Defending young earth is not biblical?
A New Zealand correspondent who supports our ministry has expressed doubts about whether the Bible teaches a young earth and Dr Carl Wieland responds.
I am an evangelist … and really endorse your ministry. You give me the tools I need to counter the evolutionary arguments I face.
I just wanted to say that I don’t believe the Bible says the earth is young. It may be young, and I have read your many articles on scientific evidences supporting this argument as well as your articles on interpreting scripture as saying it is young.
However, I do not believe scripture says this and am concerned that you are trying to defend a position which is not necessary to defend. All your other work is so wonderful that I would not want you to try to defend a position which is not biblical and then maybe lose that argument or have the whole ministry discredited.
You don’t need to reply to this—it is just a concern of mine that we don’t get tied up trying to defend what the bible doesn’t explicitly say.
Dear Mr W/Dear Brett
I have carefully read your email, and note that you are an evangelist, a very significant calling and task at any time. You may wonder why I am responding, considering you have said it is unnecessary. Perhaps it will help you to understand if you put yourself in the position of just having received an email from someone who says, e.g.: “The Bible doesn’t teach that God is a Trinity. I’ve looked and looked but the word ‘trinity’ doesn’t even appear in the Bible.” I’m sure you would find it difficult to resist pointing out to that person at least some of the many ways in which the teaching (as a deduction from combining various threads of separate teaching) is not only a very, very important one, but a blindingly obvious one. I’m sure you would also want that person to have the opportunity to at least consider things they likely have not done to date. Including not just Bible passages, but also [theological] implications from the evidence of the real world.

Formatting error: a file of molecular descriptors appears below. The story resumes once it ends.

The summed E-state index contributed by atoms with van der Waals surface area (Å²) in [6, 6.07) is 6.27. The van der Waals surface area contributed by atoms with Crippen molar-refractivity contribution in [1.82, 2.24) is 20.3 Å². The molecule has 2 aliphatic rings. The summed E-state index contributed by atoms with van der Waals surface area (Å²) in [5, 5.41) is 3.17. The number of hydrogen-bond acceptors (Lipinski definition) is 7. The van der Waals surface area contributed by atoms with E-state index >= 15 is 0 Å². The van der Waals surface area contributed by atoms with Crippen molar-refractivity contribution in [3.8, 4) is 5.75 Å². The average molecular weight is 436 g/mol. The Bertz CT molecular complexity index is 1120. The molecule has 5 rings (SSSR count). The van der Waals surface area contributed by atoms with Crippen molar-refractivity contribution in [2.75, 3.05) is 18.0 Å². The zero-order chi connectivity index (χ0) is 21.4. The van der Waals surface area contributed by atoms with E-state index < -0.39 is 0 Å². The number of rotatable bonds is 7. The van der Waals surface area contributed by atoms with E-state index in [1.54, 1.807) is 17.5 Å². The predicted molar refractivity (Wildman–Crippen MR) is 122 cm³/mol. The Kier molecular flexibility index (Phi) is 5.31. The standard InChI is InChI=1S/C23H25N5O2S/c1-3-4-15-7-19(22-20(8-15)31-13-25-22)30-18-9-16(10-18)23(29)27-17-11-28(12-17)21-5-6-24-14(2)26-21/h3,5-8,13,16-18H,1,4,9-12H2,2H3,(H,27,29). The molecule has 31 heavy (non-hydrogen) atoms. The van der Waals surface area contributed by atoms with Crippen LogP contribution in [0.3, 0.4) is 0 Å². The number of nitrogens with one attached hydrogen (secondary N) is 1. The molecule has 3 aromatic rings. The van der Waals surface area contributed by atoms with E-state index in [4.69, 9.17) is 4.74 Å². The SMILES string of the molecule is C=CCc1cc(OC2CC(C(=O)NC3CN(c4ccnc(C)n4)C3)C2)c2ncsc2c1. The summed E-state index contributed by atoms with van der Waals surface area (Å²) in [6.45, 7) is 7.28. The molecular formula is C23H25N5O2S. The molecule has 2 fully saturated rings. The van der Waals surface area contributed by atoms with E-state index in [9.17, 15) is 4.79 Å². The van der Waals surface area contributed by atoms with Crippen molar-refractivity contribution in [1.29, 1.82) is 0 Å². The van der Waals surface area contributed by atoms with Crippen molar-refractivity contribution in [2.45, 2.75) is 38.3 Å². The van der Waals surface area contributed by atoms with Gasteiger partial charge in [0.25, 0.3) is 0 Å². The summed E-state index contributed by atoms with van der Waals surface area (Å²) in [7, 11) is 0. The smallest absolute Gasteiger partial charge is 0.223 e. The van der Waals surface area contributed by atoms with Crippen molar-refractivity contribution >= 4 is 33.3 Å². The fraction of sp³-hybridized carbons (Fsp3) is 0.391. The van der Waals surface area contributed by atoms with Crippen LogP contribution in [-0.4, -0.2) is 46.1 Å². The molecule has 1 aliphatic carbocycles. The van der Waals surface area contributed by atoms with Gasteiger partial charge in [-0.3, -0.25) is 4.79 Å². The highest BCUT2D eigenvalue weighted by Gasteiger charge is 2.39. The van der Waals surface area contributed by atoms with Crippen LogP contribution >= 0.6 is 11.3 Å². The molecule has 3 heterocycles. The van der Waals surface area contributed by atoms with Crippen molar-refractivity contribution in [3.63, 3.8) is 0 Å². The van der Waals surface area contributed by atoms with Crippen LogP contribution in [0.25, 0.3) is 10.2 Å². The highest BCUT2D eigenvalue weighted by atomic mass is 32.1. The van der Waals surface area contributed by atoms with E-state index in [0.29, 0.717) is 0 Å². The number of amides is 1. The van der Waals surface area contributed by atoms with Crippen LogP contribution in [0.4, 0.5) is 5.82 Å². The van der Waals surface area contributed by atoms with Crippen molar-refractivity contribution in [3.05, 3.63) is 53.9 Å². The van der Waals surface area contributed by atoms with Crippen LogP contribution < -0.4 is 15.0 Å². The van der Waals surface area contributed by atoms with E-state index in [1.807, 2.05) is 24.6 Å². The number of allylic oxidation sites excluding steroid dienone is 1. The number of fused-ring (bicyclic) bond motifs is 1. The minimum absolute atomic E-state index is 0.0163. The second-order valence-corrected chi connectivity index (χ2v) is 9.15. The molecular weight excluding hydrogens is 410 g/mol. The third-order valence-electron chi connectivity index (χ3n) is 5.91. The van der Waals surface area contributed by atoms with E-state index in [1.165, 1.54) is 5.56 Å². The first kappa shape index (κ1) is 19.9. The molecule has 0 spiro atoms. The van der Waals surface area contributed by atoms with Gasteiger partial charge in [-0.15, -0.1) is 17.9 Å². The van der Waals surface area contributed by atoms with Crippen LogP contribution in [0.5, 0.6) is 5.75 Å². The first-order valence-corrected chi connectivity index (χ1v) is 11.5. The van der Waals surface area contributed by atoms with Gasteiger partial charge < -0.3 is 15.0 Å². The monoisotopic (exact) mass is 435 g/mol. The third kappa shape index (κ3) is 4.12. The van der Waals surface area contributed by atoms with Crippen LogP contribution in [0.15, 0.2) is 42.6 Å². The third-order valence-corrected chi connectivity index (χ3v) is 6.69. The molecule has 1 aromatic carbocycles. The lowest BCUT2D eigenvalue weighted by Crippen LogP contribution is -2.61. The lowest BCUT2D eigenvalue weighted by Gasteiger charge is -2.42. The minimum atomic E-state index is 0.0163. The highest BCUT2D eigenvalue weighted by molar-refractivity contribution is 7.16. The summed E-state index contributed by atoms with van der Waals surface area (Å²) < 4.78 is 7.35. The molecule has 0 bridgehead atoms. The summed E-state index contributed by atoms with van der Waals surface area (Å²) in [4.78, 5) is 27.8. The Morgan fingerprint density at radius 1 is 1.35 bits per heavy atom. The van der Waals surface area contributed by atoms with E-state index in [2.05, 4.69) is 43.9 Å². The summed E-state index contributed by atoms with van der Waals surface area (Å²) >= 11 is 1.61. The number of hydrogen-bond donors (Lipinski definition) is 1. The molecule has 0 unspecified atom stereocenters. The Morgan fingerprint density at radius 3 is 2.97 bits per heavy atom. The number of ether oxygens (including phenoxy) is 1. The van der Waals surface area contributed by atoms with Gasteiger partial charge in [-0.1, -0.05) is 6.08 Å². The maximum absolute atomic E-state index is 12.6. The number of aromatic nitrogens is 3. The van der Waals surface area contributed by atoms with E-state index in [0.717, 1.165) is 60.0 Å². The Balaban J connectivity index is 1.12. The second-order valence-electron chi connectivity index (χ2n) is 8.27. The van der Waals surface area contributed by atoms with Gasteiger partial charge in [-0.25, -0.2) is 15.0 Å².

For example, the implications of having bloodshed, disease and suffering before the Fall, which is what long-agism must imply (since fossils show these things, then if they are millions of years old, it means they predated Adam and hence the Fall/Curse).
And it then also means rejecting the clear teaching of the global nature of the Flood. [There are long-age creation ‘ministries’ that push the idea that the earth is old. Consistently, they all deny the global nature of the Flood—but one only needs to read Genesis to see if that is even remotely possible from the language.] Do you really want to be on the side of the scoffers in 2 Peter 3:3–6, even if only partly? Do you really want to say with your stance that the overwhelming majority of great Christian scholars and thinkers were wrong in deducing from the Bible that the Bible teaches a perfect world before sin, ruined by sin, to be restored in the future to a sinless deathlessness? Do you really want to say that Jesus got it wrong about man’s relative position in the history of creation, as in the article below on Jesus and the age of the earth?
I submit for your careful and prayerful consideration just three articles, below, and invite your followup comments. May I suggest first the one featuring Jesus’ teaching. I know you are not advocating theistic evolution, but the implications of a long-age position are exactly the same when it comes to the particular statement by Jesus.
Kind regards in Christ,
Dr Carl Wieland